August 19, 2022

Economix: Hour by Hour, a Measure of Economic Stress

An idled home construction site in Riverside, Calif., in 2009.David McNew/Getty ImagesAn idled home construction site in Riverside, Calif., in 2009.

Ben S. Bernanke, the Federal Reserve chairman, highlighted a relatively obscure measure of economic health, “aggregate hours of production workers,” to make the important point that our economy is not very healthy at all.

The name pretty much explains the statistic: It measures the total number of hours that Americans are paid to work in production jobs, which make up 80 percent of all jobs.

Why not take the measure of all jobs? Well, the Bureau of Labor Statistics has done just that since 2006, and the numbers show a similar decline, but it has tracked production hours since 1964, allowing comparisons with other recessions.

The comparisons, as Mr. Bernanke noted Tuesday, are not good.

Paid hours “fell, remarkably, by nearly 10 percent from the beginning of the recent recession through October 2009,” he said. Moreover, after two years of renewed growth, paid hours remain about 6.5 percent below the prerecession peak.

“For comparison,” Mr. Bernanke continued, “the maximum decline in aggregate hours worked during the deep 1981-82 recession was less than 6 percent.”

No other recession since 1964 has produced a comparable decline in hours worked.

Bureau of Labor StatisticsIndex of aggregate weekly hours, production and nonsupervisory employees, total private industries. (2002=100; shaded areas indicate United States recessions.)

The hours-worked data also highlights a shortcoming of the work-force statistics that garner more public attention, in particular the unemployment rate.

Those statistics basically treat all jobs as equal. But some people are working part-time or a few hours less each week or their employer has stopped authorizing overtime. They have a job but they are working fewer hours and making less money.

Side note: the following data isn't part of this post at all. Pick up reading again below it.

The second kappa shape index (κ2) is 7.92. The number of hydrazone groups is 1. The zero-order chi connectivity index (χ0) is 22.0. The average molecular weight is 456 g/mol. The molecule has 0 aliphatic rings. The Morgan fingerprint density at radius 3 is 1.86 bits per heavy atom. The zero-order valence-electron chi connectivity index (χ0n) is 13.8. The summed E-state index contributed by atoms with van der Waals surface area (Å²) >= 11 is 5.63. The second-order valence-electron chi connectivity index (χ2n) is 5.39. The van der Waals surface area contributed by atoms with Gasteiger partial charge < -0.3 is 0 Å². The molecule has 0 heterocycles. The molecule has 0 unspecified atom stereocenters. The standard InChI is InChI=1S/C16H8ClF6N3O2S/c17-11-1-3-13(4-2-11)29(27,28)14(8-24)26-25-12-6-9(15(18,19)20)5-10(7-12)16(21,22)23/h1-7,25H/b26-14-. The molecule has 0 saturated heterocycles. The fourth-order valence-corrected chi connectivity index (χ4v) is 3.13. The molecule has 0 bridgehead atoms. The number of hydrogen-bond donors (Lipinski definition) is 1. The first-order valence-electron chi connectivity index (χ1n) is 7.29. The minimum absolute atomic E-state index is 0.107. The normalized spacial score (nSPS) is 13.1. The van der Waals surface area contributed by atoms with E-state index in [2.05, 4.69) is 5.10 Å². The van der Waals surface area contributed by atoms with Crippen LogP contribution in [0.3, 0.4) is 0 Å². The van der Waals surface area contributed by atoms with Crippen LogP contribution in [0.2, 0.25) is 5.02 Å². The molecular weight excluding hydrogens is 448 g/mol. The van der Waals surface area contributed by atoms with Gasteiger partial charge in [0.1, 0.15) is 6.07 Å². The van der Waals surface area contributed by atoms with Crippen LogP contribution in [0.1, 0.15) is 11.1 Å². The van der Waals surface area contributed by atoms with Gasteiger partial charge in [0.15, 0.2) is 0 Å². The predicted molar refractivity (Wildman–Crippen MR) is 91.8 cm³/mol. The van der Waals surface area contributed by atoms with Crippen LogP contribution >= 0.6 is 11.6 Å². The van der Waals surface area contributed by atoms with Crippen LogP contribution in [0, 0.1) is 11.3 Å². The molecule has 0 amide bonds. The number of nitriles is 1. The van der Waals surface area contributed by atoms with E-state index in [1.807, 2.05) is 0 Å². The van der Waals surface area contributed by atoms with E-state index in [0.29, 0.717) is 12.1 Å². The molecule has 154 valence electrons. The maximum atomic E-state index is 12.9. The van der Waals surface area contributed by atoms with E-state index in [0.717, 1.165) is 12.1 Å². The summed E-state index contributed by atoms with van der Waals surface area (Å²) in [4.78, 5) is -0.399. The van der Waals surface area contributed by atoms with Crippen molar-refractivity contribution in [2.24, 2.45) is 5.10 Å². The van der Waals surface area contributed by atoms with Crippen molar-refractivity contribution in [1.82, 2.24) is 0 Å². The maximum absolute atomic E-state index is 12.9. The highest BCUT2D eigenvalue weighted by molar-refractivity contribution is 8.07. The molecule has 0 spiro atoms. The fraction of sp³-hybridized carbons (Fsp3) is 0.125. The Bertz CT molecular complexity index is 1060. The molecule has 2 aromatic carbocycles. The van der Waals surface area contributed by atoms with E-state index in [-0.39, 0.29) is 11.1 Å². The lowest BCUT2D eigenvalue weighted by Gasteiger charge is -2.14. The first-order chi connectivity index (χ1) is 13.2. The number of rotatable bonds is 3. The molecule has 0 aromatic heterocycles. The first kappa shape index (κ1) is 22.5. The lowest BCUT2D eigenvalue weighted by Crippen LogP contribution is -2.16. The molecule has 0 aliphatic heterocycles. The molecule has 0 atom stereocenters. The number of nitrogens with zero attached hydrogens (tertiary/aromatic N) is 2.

A recent article by Steven Kroll, an economist for the Bureau of Labor Statistics, charts the distinction.

In some parts of the labor market, like professional and business services, job cuts almost entirely explain the decline in hours worked. In that area, 9.9 percent of employees lost their jobs, while the number of hours worked fell 10.1 percent.

In other areas, however, job losses significantly understate the decline in paid work. Construction jobs fell 21.5 percent; hours worked fell 24.5 percent. Manufacturing jobs fell 17.3 percent, while the number of hours worked fell 20.3 percent.

The data, Mr. Kroll wrote, “illustrates employers’ tendency to cut payroll employment rather than hours.” In other words, American companies generally choose to lay off one person rather than reducing two people to half-time work.

Because this is Germany week in the blogosphere, I’ll just close by noting that the plentiful body of research noting that German companies generally do the opposite, with the result that a deeper recession produced fewer job losses in that country.

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